And it’s not the first time a political cartoon has ruffled feathers in India.

In 2014, a New York Times cartoon showed an Indian farmer with a cow knocking at the door of the “Elite Space Club,” after India’s Mars Orbiter Mission successfully entered Mars’ orbit.

The image caused outcry for its perceived racist undertones, prompting the publication to issue an apology.

Manjul, an independent cartoonist who has worked for India’s leading newspapers for more than three decades, said stereotyping “is a prevalent issue” which affects many individuals and countries.

“The West has its own worldview, which may not always be accurate,” he said. “Similarly, many Indians may also be biased against the West. India has progressed and changed significantly over the past 75 years.”

Riaz Haq said...

OpenAI CEO Sam Altman: Pretty Hopeless for Indian Companies to Try and Compete with them

Sam Altman, the creator of ChatGPT, expressed his belief that India’s attempt to develop a foundational AI model similar to ChatGPT may not be worth pursuing.

CEO of OpenAI and creator of ChatGPT Sam Altman was in India for the last couple of days. His visit was concentrated broadly on the way forward and regulation in the area of artificial intelligence (AI).

Meeting with the students of Indraprastha Institute of Information Technology (IIIT) Delhi on Thursday, June 8, 2023, for a one-on-one session with Prime Minister (PM) Narendra Modi, the 38-year-old techie’s emphasis was on the AI tool.

During his visit to India, Sam Altman’s one statement captured the attention of Indians, coinciding with the country’s efforts to formulate AI regulations under the Digital India Bill. The bill, which has been in progress since the previous year, signifies the timing of Altman’s visit.

Sam Altman claimed that Indians would be “totally hopeless” if they attempted to develop something akin to ChatGPT.

This observation gained widespread attention, particularly considering the challenges that tech enthusiasts often face in the country.

Altman’s remarks about the difficulty of freely expressing opinions without taking responsibility for their accuracy among Indian techies sparked a viral response on social media soon after he made them.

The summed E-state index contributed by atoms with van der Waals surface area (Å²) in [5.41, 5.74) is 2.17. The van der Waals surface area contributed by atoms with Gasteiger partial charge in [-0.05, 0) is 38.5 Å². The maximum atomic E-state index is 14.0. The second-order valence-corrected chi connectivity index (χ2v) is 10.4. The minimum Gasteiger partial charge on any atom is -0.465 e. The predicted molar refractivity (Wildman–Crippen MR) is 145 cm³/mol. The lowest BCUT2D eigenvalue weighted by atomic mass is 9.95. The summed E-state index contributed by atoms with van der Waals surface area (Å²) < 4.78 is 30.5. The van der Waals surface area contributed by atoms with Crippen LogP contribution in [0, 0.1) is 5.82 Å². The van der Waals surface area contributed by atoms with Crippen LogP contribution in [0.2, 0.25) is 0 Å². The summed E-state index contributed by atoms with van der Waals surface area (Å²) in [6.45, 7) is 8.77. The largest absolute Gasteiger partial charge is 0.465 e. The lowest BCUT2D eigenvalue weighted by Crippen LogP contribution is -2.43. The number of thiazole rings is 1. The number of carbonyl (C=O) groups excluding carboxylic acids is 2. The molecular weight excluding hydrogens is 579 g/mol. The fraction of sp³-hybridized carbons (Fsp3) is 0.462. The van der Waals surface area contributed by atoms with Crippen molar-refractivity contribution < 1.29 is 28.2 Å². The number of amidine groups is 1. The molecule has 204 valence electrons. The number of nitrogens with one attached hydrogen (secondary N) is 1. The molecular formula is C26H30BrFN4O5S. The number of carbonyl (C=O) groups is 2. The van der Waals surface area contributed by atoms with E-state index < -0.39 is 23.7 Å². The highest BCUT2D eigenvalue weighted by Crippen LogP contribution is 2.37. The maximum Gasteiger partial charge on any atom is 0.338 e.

Riaz Haq said...

"I didn’t like India – the country," she (Dejana Radanovic) wrote on another Instagram Story. "I didn’t like the food, traffic, hygiene (worms in the food, yellow pillows and dirty bed linen in the hotel, not knowing how to use roundabout etc.)

Professional tennis player Dejana Radanovic was accused of being racist after making comments about India following three ITF tournaments in the country.

Radanovic, the world No. 245 in women’s tennis, slammed the "food, traffic and hygiene" of the country on social media.

"I didn’t like India – the country," she wrote on another Instagram Story. "I didn’t like the food, traffic, hygiene (worms in the food, yellow pillows and dirty bed linen in the hotel, not knowing how to use roundabout etc.)

Another post in Munich, Germany read, "Hello civilization. Only those who have experienced something like India for 3 weeks can understand the feeling."

Radanovic, who is from Serbia, addressed the comments that she was racist by saying she was simply commenting about the country itself, not its people.

"I didn’t like India – the country," she wrote on another Instagram Story. "I didn’t like the food, traffic, hygiene (worms in the food, yellow pillows and dirty bed linen in the hotel, not knowing how to use roundabout etc.)

"If you come to my country, Serbia, and you don’t like all those same things, that means you are a racist??? What the hell that has to do with racism?! I have friends all nationalities and colors so don’t go there cause it’s an absolute NONSENSE!"

Radanovic continued with her Stories, saying she enjoyed the people of India.

"95% of the people who go to India from anywhere else in the world cannot adopt [sic] to that kind of life! Of course it’s different when you are born there and used to it! How does not liking mentioned things mean I didn’t like the people? Quite opposite, I liked the people there a lot."